Pre-Existing Conditions clause must not be repealed

By WINDY ORTEGA, BRITTANY MONAHAN, JORDAN GRUSCHOW and TODD FLEMING
On December 3, 2018

Photo courtesy of Wikimedia Commons, Wikipedia

We are currently master’s in social work students at Ramapo College. In our social policy class, we have learned about the details of the Affordable Care Act and are writing to express our commitment to advocate for this essential law to stay in place.

While we believe improvements are needed to ensure high-quality health care is affordable for all Americans, we cannot afford to make a mistake that will lead to the loss of health care for our constituents.   

We know there is more to do to improve the health care system in our country and agree that there are serious challenges that must be addressed. We have supported changes and improvements to the Affordable Care Act to ensure affordability and access for more Americans and have been ready and willing to work with anyone to improve the existing law for our constituents.

The American people deserve a constructive conversation about improvements we know need to be made to our health care system. Any proposed changes must protect the parts of law that have helped our constituent’s access critically needed health care.  

As individuals lose health coverage, we would also expect to see a return to high uncompensated care costs, which would burden state and local governments and health care providers. Constituents in rural and underserved urban communities would be particularly hard hit given the economic importance of hospitals, federally qualified health centers and clinics in many small towns.

People who have pre-existing conditions such as cancer, diabetes and heart disease could face new challenges in obtaining coverage and affording their care, as repeal would endanger the popular protections now provided to them in the insurance market.

Repealing the ACA would hamper our ability to combat the opioid epidemic by taking away access to substance abuse treatment from millions of Americans.

We are also concerned about the impact of repeal on Medicare beneficiaries. The ACA included provisions to improve Medicare benefits by providing free coverage for some preventive benefit. These provisions included screenings for breast and colorectal cancer, cardiovascular disease and diabetes while closing the coverage gap in the Part D drug benefit by 2020.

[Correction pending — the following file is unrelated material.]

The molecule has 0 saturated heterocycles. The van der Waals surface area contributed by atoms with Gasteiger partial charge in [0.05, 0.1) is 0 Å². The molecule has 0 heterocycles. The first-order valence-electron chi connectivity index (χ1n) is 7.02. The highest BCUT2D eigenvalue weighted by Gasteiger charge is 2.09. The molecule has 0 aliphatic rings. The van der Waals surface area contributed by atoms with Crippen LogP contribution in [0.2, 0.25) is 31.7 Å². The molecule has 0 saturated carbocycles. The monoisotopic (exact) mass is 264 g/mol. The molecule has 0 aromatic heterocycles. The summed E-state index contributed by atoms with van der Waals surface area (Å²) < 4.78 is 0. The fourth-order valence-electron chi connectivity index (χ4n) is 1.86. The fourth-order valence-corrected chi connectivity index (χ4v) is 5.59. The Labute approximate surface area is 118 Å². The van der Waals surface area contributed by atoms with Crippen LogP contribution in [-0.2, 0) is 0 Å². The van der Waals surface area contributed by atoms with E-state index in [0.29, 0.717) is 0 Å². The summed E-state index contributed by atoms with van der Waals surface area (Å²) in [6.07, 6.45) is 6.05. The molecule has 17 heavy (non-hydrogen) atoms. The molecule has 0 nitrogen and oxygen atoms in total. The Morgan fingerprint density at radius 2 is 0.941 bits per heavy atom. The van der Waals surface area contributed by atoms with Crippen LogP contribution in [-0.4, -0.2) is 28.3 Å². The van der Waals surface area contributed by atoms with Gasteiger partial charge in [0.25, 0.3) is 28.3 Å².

In addition to taking away coverage for seniors and families, undermining the health care system through outright repeal would hurt our economy.

Since AmeriHealth and United Healthcare took over, healthcare providers have been underpaid or not paid at all for the services they provide to Medicaid recipients. These complaints continue today. Since privatized Medicaid, some clinics have had to take out loans to cover payroll as they await payment for services.

When our healthcare providers are weakened by non-payment for their services, it threatens all of us who rely on our providers to be there when we need them. If they can’t get paid for their services, how can they stay open?

If you care about a strong health care system and access to healthcare providers in rural counties, support the party which wants to fix this disastrous privatization of Medicaid. We remain committed to improving the ACA, and we urge you to work with us now in order to increase affordability for families, protect communities, help small businesses and continue important protections for the most vulnerable.  

As briefly mentioned previously, the Pre-Existing Conditions protection clause is essential. As a nation, it would be devastating to lose this provision. There are millions of Americans with pre-existing conditions that rely on affordable health insurance, their lives literally depend on it.

Americans with chronic illnesses rely on affordable health coverage to ensure that they are able to afford their daily medications, as the cost can be substantial. No one should be unable to access treatment for medical conditions. Access to health coverage is essential to health and overall well-being, and should be available to all despite economic circumstances.

 

wortega@ramapo.edu

bmonahan@ramapo.edu

tflemin2@ramapo.edu

jgruscho@ramapo.edu


 

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